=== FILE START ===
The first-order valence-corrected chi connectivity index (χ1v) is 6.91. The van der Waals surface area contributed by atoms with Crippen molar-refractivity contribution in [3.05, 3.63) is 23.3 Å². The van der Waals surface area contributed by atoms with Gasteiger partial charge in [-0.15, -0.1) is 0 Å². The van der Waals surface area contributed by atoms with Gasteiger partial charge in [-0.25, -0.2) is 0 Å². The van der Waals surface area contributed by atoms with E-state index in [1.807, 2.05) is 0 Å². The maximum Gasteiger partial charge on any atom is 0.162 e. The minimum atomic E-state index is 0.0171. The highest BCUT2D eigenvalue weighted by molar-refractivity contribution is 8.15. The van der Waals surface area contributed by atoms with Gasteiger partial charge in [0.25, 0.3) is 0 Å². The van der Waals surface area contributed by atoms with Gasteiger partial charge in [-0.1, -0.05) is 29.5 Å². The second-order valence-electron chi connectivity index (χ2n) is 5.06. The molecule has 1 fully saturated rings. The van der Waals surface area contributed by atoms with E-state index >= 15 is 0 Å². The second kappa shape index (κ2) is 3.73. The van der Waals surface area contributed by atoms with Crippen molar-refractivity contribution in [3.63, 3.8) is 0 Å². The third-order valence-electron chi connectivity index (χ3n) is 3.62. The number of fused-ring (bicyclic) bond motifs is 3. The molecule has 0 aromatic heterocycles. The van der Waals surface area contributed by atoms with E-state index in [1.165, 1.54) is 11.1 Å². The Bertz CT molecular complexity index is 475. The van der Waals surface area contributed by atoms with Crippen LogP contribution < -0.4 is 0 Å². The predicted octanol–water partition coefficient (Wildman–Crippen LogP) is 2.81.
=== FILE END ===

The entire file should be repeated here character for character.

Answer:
The first-order valence-corrected chi connectivity index (χ1v) is 6.91. The van der Waals surface area contributed by atoms with Crippen molar-refractivity contribution in [3.05, 3.63) is 23.3 Å². The van der Waals surface area contributed by atoms with Gasteiger partial charge in [-0.15, -0.1) is 0 Å². The van der Waals surface area contributed by atoms with Gasteiger partial charge in [-0.25, -0.2) is 0 Å². The van der Waals surface area contributed by atoms with E-state index in [1.807, 2.05) is 0 Å². The maximum Gasteiger partial charge on any atom is 0.162 e. The minimum atomic E-state index is 0.0171. The highest BCUT2D eigenvalue weighted by molar-refractivity contribution is 8.15. The van der Waals surface area contributed by atoms with Gasteiger partial charge in [0.25, 0.3) is 0 Å². The van der Waals surface area contributed by atoms with Gasteiger partial charge in [-0.1, -0.05) is 29.5 Å². The second-order valence-electron chi connectivity index (χ2n) is 5.06. The molecule has 1 fully saturated rings. The van der Waals surface area contributed by atoms with E-state index >= 15 is 0 Å². The second kappa shape index (κ2) is 3.73. The van der Waals surface area contributed by atoms with Crippen molar-refractivity contribution in [3.63, 3.8) is 0 Å². The third-order valence-electron chi connectivity index (χ3n) is 3.62. The number of fused-ring (bicyclic) bond motifs is 3. The molecule has 0 aromatic heterocycles. The van der Waals surface area contributed by atoms with E-state index in [1.165, 1.54) is 11.1 Å². The Bertz CT molecular complexity index is 475. The van der Waals surface area contributed by atoms with Crippen LogP contribution < -0.4 is 0 Å². The predicted octanol–water partition coefficient (Wildman–Crippen LogP) is 2.81.